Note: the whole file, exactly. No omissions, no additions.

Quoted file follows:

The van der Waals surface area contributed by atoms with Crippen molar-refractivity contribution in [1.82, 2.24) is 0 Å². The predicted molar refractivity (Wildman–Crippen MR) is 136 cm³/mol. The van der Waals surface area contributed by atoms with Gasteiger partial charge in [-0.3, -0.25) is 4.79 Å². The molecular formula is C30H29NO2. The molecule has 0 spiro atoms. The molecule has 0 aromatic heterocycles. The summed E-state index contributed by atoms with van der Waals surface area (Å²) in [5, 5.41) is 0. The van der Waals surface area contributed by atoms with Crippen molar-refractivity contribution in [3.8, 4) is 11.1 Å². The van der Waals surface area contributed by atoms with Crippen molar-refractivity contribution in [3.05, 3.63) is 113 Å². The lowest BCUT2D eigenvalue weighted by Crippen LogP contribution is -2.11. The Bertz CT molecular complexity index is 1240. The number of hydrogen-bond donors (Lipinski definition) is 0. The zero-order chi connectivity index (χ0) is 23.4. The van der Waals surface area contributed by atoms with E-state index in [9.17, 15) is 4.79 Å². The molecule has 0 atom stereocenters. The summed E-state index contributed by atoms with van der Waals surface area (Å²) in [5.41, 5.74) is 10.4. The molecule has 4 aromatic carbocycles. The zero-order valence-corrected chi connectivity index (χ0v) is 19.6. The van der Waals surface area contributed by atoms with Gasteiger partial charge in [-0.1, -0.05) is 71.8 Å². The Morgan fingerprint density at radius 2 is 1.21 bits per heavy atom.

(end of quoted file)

The van der Waals surface area contributed by atoms with Crippen molar-refractivity contribution in [1.82, 2.24) is 0 Å². The predicted molar refractivity (Wildman–Crippen MR) is 136 cm³/mol. The van der Waals surface area contributed by atoms with Gasteiger partial charge in [-0.3, -0.25) is 4.79 Å². The molecular formula is C30H29NO2. The molecule has 0 spiro atoms. The molecule has 0 aromatic heterocycles. The summed E-state index contributed by atoms with van der Waals surface area (Å²) in [5, 5.41) is 0. The van der Waals surface area contributed by atoms with Crippen molar-refractivity contribution in [3.8, 4) is 11.1 Å². The van der Waals surface area contributed by atoms with Crippen molar-refractivity contribution in [3.05, 3.63) is 113 Å². The lowest BCUT2D eigenvalue weighted by Crippen LogP contribution is -2.11. The Bertz CT molecular complexity index is 1240. The number of hydrogen-bond donors (Lipinski definition) is 0. The zero-order chi connectivity index (χ0) is 23.4. The van der Waals surface area contributed by atoms with E-state index in [9.17, 15) is 4.79 Å². The molecule has 0 atom stereocenters. The summed E-state index contributed by atoms with van der Waals surface area (Å²) in [5.41, 5.74) is 10.4. The molecule has 4 aromatic carbocycles. The zero-order valence-corrected chi connectivity index (χ0v) is 19.6. The van der Waals surface area contributed by atoms with Gasteiger partial charge in [-0.1, -0.05) is 71.8 Å². The Morgan fingerprint density at radius 2 is 1.21 bits per heavy atom.